The buyers, who profile an interesting mix of people and companies from various industries, also applied their mind while bidding as they knew they could easily sell their liabilities off if they could not afford it. The security of this sale is primarily the promise that new format of the game has shown. What needs to follow these smart decisions now is the focus and planning of the future by three entities : the BCCI, the club owners and most importantly the ICC, to assure the one base that is not yet covered and looks suspect – longevity and long term growth and survival of the product.

The importance of ‘cultivating superstars’

There are three critical elements the BCCI and the clubs ought to pay careful attention to –the players, the coaches and the stadiums.

Since players are the showpieces of the whole venture, let’s touch on that first. As of now many current and recently retired players from the international circuit have been listed for sale. The effort now is to put together ‘star value’ i.e. established stars who will draw in the initial audience and ratings. Sounds like a sound and basic plan to pull the public support and get the income prospects going for first couple of years. However, the critical part is to sustain the supply of players and more importantly ‘superstars’ in the years to come.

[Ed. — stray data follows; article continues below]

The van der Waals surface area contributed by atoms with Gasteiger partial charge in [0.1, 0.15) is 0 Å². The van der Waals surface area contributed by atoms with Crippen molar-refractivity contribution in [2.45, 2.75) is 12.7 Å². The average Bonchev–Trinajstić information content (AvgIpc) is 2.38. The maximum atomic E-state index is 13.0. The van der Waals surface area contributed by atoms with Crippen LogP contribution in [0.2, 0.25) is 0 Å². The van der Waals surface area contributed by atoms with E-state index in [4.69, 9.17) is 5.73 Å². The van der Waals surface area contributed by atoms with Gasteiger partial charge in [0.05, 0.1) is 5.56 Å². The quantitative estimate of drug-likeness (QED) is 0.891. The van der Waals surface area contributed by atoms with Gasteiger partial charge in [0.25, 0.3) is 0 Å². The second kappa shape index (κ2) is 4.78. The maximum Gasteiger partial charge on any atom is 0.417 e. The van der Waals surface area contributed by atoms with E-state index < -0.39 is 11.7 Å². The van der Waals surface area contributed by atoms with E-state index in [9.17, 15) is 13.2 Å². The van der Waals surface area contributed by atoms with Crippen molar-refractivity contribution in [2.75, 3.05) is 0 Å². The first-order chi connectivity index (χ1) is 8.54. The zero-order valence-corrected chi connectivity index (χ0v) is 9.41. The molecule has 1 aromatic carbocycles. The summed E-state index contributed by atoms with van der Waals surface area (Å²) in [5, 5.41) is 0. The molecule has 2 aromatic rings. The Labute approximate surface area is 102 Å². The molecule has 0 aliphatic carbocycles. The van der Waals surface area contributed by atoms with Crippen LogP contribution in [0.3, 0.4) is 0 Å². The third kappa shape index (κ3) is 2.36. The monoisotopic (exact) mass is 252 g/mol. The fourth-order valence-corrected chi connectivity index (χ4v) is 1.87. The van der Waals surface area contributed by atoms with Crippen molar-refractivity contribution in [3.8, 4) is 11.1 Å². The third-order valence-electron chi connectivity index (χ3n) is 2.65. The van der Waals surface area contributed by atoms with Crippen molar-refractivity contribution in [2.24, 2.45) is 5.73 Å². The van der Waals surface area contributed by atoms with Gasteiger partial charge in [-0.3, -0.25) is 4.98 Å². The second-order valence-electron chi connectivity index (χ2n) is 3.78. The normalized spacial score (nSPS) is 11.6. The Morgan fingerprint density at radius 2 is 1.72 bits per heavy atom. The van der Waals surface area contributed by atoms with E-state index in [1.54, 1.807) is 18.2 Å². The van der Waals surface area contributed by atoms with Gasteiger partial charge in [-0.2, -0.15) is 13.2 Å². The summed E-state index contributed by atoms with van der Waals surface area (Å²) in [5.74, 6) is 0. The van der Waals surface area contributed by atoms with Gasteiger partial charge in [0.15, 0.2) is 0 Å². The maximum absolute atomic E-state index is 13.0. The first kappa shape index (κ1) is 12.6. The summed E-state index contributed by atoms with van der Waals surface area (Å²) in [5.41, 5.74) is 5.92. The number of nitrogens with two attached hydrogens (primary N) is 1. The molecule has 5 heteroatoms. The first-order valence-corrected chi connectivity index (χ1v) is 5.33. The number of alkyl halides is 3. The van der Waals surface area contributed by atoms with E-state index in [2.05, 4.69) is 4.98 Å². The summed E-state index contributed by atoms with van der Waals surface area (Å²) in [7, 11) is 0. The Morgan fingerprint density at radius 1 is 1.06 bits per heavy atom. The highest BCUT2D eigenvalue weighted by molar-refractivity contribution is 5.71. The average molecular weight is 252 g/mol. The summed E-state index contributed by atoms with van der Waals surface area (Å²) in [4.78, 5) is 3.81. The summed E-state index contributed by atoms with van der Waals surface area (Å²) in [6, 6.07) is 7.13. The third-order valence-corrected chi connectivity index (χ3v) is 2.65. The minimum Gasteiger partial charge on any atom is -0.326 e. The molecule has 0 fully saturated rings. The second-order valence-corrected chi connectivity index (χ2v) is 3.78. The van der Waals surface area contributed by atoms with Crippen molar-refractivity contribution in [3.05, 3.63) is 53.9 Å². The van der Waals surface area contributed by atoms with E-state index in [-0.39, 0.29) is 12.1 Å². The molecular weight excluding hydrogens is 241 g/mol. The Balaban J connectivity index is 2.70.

It is, in many ways, extremely essential for the BCCI to invest in a game plan to involve more of the young and unexplored talent out there. Scouring the local, untested playing fields of not just India, but more importantly, other countries including non-test playing nations will help the BCCI cultivate a good, solid clutch of new ‘superstars’ who will be inexpensive for them to sign and will command a huge price when sold to the teams, while adding a heavy dose of international sheen to their event.